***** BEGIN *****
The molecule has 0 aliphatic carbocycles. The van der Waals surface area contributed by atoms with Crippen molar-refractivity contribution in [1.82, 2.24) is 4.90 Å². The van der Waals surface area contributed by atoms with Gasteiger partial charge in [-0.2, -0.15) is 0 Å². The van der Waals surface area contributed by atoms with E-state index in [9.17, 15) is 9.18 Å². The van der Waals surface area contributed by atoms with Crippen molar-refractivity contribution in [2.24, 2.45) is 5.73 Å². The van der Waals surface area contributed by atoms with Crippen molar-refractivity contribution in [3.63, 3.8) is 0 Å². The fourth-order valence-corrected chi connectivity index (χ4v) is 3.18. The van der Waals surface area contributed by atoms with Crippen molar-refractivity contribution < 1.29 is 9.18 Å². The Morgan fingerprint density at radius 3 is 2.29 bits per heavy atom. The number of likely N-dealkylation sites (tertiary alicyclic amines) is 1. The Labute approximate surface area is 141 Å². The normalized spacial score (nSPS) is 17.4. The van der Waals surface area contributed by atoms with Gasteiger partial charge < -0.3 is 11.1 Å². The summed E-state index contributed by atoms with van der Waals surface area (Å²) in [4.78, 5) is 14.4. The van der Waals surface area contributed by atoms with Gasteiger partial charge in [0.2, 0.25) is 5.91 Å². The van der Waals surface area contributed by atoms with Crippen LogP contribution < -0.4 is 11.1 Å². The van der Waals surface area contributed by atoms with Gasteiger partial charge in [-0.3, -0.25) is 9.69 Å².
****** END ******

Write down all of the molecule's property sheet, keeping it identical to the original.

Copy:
The molecule has 0 aliphatic carbocycles. The van der Waals surface area contributed by atoms with Crippen molar-refractivity contribution in [1.82, 2.24) is 4.90 Å². The van der Waals surface area contributed by atoms with Gasteiger partial charge in [-0.2, -0.15) is 0 Å². The van der Waals surface area contributed by atoms with E-state index in [9.17, 15) is 9.18 Å². The van der Waals surface area contributed by atoms with Crippen molar-refractivity contribution in [2.24, 2.45) is 5.73 Å². The van der Waals surface area contributed by atoms with Crippen molar-refractivity contribution in [3.63, 3.8) is 0 Å². The fourth-order valence-corrected chi connectivity index (χ4v) is 3.18. The van der Waals surface area contributed by atoms with Crippen molar-refractivity contribution < 1.29 is 9.18 Å². The Morgan fingerprint density at radius 3 is 2.29 bits per heavy atom. The number of likely N-dealkylation sites (tertiary alicyclic amines) is 1. The Labute approximate surface area is 141 Å². The normalized spacial score (nSPS) is 17.4. The van der Waals surface area contributed by atoms with Gasteiger partial charge < -0.3 is 11.1 Å². The summed E-state index contributed by atoms with van der Waals surface area (Å²) in [4.78, 5) is 14.4. The van der Waals surface area contributed by atoms with Gasteiger partial charge in [0.2, 0.25) is 5.91 Å². The van der Waals surface area contributed by atoms with Crippen LogP contribution < -0.4 is 11.1 Å². The van der Waals surface area contributed by atoms with Gasteiger partial charge in [-0.3, -0.25) is 9.69 Å².